Call it the case of the empress's new hat. Or hats.
As everyone who didn't didn't spend Inauguration Weekend kitesurfing on the planet Venus knows, the star feature of the Jan. 21 Women's March on Washington was the "pussyhat"–the pink, cat-eared hand-knit cap that hundreds of thousands of women donned as a kind of pun on a vulgar remark involving the word "pussy" that President Trump had made 12 years ago.
Ooh, how witty, how clever. how creative, how brave!, gushed the media.
"It begins with a bundle of pink yarn, a set of knitting needles, and a woman who wants to be heard," cooed CNN.
"For some knitters, it is hard to put the needles down as the deadline nears," yodeled the U.K. Guardian.
As they aired their messages of love, equality, kindness and hope, multitudes of marchers wore the pussyhats, creating rivers of pink from coast to coast and around the world.
Only one woman, it seems, looked at the massive symbolic display of female genitalia and decided it was…kind of gross.
That was Elizabeth Poe, owner of The Joy of Knitting, a yarn shop in Franklin, Tenn., who also didn't care much for the vagina costumes, placards painted with uteruses. or the explicit vocabulary of some of the March speakers. As the Federalist's Bre Payton reports:
When a woman visited her store the very next day asking for pink yarn to make a hat like the ones she had seen women wearing at the march on TV, she took to Facebook and asked customers who wanted yarn to make a pussyhat to go elsewhere.
Poe's Facebook post was quite blunt:
The vulgarity, vile and evilness of this movement is absolutely despicable. That kind of behavior is unacceptable and is not welcomed at The Joy of Knitting. I will never need that kind of business to remain open. Two wrongs will never ever make it right.
As the owner of this business and a Christian, I have a duty to my customers and my community to promote values of mutual respect, love, compassion, understanding, and integrity. The women's movement is counterproductive to unity of family, friends, community, and nation.
As might be expected, the feminists (and, undoubtedly, their male "allies") were quick to exact revenge for this breach of the unwritten rule that pussyhats are sassy and cute, period.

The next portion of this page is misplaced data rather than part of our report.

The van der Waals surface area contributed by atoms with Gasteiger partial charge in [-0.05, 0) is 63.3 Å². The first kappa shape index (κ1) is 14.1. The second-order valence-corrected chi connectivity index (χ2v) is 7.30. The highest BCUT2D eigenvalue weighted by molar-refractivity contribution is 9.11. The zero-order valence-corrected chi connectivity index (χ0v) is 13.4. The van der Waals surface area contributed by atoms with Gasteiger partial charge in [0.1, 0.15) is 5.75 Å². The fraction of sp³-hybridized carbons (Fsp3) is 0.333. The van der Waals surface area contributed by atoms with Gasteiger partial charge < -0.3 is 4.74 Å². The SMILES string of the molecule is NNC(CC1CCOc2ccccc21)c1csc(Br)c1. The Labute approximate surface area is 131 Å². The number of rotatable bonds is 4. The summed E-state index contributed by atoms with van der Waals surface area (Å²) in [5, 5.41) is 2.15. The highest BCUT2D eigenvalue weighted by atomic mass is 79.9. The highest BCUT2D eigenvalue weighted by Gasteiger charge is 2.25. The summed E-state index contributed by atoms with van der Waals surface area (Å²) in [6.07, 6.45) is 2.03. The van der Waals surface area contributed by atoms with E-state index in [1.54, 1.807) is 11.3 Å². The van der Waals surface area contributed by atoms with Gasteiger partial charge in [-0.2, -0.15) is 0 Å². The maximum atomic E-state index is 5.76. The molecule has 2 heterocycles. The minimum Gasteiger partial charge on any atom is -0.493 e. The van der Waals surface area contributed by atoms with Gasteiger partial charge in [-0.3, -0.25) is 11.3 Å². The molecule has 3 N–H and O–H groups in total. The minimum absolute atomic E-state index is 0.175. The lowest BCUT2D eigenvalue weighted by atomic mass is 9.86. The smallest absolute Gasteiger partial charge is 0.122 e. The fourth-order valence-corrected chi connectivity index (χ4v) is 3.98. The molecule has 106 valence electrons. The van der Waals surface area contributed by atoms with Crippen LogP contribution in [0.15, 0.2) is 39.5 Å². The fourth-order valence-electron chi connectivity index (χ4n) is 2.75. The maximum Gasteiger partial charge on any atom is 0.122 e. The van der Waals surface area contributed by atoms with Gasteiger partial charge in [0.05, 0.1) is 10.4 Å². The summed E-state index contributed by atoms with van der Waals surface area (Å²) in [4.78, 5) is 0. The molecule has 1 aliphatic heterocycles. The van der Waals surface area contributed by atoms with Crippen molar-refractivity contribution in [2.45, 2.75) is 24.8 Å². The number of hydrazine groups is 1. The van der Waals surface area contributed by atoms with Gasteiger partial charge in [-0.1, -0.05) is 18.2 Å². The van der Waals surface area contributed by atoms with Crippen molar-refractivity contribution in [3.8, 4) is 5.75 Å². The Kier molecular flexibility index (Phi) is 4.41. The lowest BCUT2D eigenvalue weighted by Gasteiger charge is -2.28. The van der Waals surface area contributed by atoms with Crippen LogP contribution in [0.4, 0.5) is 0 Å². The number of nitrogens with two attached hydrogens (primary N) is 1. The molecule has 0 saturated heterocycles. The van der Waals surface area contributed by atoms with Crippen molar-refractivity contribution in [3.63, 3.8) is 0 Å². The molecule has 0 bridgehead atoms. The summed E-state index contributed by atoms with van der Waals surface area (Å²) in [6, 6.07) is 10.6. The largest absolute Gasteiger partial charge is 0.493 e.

She stayed in the car for three hours reading the comments on her post before calling the police to alert them about the threatening tone of some of the responses.
On Wednesday morning, a crew from a local TV station walked into her store to film, as her post had gone viral. By the end of the day, she had received about 200 phone calls. On Thursday, 700 people called the store, on Friday, there were another 300 calls. On these calls, she’s been screamed at, called names, and threatened with rape and other violent acts. Some of the callers just breathed loudly into the phone.
The feminists also tried their best to destroy her business–even though it's the only woman-owned enterprise in the shopping center where it's located. Yelp got so flooded with negative reviews of Poe's yarn shop that it shut down its consumer posts.
Fortunately for Poe–and this likely wouldn't have happened if she'd located her business in New York City–her customers, and indeed customers from all over the world,, flooded her shop with orders and sympathy.
It's good to know leftist thuggery doesn't always win the day. But why was this small-businesswoman in a town in Tennessee likely the only person in America to notice that wearing a female genital symbol on your head is kind of distasteful?